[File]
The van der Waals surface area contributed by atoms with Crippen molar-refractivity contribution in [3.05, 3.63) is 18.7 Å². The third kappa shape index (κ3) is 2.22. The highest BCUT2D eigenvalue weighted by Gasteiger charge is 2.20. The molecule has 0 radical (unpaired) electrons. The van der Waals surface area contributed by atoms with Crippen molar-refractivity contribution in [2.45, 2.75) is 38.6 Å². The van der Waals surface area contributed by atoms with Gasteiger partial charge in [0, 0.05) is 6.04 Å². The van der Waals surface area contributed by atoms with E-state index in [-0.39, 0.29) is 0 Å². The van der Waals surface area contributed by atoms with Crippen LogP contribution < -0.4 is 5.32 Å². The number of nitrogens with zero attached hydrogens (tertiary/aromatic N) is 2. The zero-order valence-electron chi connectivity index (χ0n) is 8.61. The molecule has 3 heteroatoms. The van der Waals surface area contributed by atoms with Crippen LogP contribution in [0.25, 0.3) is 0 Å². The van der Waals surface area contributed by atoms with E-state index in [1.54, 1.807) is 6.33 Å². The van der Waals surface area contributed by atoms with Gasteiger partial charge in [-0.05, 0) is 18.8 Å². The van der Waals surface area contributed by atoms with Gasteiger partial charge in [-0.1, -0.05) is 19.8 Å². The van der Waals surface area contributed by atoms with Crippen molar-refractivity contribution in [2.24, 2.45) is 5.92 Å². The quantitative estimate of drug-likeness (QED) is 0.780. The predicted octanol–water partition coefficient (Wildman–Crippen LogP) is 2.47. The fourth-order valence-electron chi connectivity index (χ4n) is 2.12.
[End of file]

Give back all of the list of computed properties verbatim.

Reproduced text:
The van der Waals surface area contributed by atoms with Crippen molar-refractivity contribution in [3.05, 3.63) is 18.7 Å². The third kappa shape index (κ3) is 2.22. The highest BCUT2D eigenvalue weighted by Gasteiger charge is 2.20. The molecule has 0 radical (unpaired) electrons. The van der Waals surface area contributed by atoms with Crippen molar-refractivity contribution in [2.45, 2.75) is 38.6 Å². The van der Waals surface area contributed by atoms with Gasteiger partial charge in [0, 0.05) is 6.04 Å². The van der Waals surface area contributed by atoms with E-state index in [-0.39, 0.29) is 0 Å². The van der Waals surface area contributed by atoms with Crippen LogP contribution < -0.4 is 5.32 Å². The number of nitrogens with zero attached hydrogens (tertiary/aromatic N) is 2. The zero-order valence-electron chi connectivity index (χ0n) is 8.61. The molecule has 3 heteroatoms. The van der Waals surface area contributed by atoms with Crippen LogP contribution in [0.25, 0.3) is 0 Å². The van der Waals surface area contributed by atoms with E-state index in [1.54, 1.807) is 6.33 Å². The van der Waals surface area contributed by atoms with Gasteiger partial charge in [-0.05, 0) is 18.8 Å². The van der Waals surface area contributed by atoms with Gasteiger partial charge in [-0.1, -0.05) is 19.8 Å². The van der Waals surface area contributed by atoms with Crippen molar-refractivity contribution in [2.24, 2.45) is 5.92 Å². The quantitative estimate of drug-likeness (QED) is 0.780. The predicted octanol–water partition coefficient (Wildman–Crippen LogP) is 2.47. The fourth-order valence-electron chi connectivity index (χ4n) is 2.12.